Photo by Caitlin Stallings.

Caitlin Stallings
Guest Columnist

I never thought I’d see the day where the iconic Pixies make their journey to the Richmond area.

My mom has always had exceptional taste in music and introduced me to many of the music artists I currently listen to.

In my 10th grade year of high school, I discovered a band unlike anything else I had ever heard—a band known as the Pixies.

My mom blasted the “Monkey Gone To Heaven” single in the car one day on our way back home, and I became an instant fan.

On January 29, 2014, a Wednesday evening, I was lucky enough to witness the nearly unclassifiable music of the Pixies amongst a sold-out, diverse audience.

My mother and I scrambled for pre-sale tickets months ahead of time just to be sure that we wouldn’t miss out on one of the defining bands of the late 80’s alternative rock movement.

$45 per ticket wasn’t so bad, considering our love and admiration for the Pixies’ unique style.

Plus, the concert was being held at my favorite venue in Richmond, The National.

The special guest, FIDLAR, which stands for “Fuck It Dog, Life’s A Risk,” was the perfect selection for the Pixies’ opening act.

The first song into their set “Cheap Beer” along with the tune “Cocaine” portrayed not only the meaning of the band’s name, but also their obvious care-free lifestyle.

Their sound reminded me of the surf rock band Wavves, but I also heard the influence of The Misfits in each of their songs.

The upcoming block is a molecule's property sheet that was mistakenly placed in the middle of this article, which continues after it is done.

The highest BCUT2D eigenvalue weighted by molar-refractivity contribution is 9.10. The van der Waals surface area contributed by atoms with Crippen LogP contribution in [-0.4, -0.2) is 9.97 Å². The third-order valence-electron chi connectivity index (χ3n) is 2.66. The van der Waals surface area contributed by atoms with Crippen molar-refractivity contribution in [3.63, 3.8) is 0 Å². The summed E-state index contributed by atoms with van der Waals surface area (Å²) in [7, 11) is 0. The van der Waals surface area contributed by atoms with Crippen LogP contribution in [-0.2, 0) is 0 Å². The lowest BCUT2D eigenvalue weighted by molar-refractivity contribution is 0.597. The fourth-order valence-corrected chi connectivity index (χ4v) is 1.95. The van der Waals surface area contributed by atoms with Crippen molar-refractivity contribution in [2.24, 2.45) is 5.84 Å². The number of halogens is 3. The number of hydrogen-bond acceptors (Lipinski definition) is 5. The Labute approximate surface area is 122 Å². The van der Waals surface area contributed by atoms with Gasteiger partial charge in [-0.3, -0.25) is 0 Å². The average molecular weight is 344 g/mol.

To classify FIDLAR’s music into a specific genre, they are a fair mix between garage rock and punk rock.

The crowd absolutely loved FIDLAR’s sound, but let’s be real, everyone there just wanted to see the Pixies.

After the original bassist, Kim Deal, left the band in June 2013, most Pixies fans (including myself) were skeptical of whether or not the band could continue to exist without her. However, the Pixies found a quick replacement that didn’t last long, Kim Shattuck from The Muffs, before moving on to their current bassist, Paz Lenchantin, a former member of A Perfect Circle.

Once they hit the stage, the Pixies dove head first into the song “Bone Machine,” giving Paz Lenchantin her opportunity to show the crowd what she’s got.

Her style resembled Kim Deal’s flawlessly, but it had its own originality, too.

No one will ever compare to Kim Deal, but Paz Lenchantin is one hell of a bassist and certainly proved herself to the crowd.

They played in perfect harmony from start to finish, turning the grown-ups into little fan girls

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for the remainder of the night.

I didn’t expect to see so much of the youth among the audience, but it definitely created a sense of togetherness among the younger and older fans in attendance.

The Pixies performed a few fan favorites including “Monkey Gone To Heaven,” “Wave of Mutilation,” “Gouge Away,” and of course, “Where is My Mind?”

They even played some of the new music from their albums “EP-1” and “EP-2” such as “Andro Queen,” “What Goes Boom,” “Magdalena,” and “Greens and Blues.”

When the end seemed near, the audience was not convinced that this would be it. Even though the Pixies had exited the stage, we all knew that they couldn’t just end the show so abruptly.

Once David Lovering settled himself into his drum set, the rest of the band came out and the encore we were all anxiously waiting for began.

The encore consisted of the songs “Debaser,” “Broken Face,” “Head On” and “U-Mass.”

After such a successful encore, the audience roared with excitement and begged for more.

The band left the stage, and just when we thought all had been sung and done, Paz Lenchantin grabbed her bass with all smiles as the rest of the Pixies got back into their places.

For their second encore, they played the song “Planet of Sound.”

Although I was really hoping to hear my favorite song “Hey,” I still left the show completely satisfied along with the rest of the crowd.

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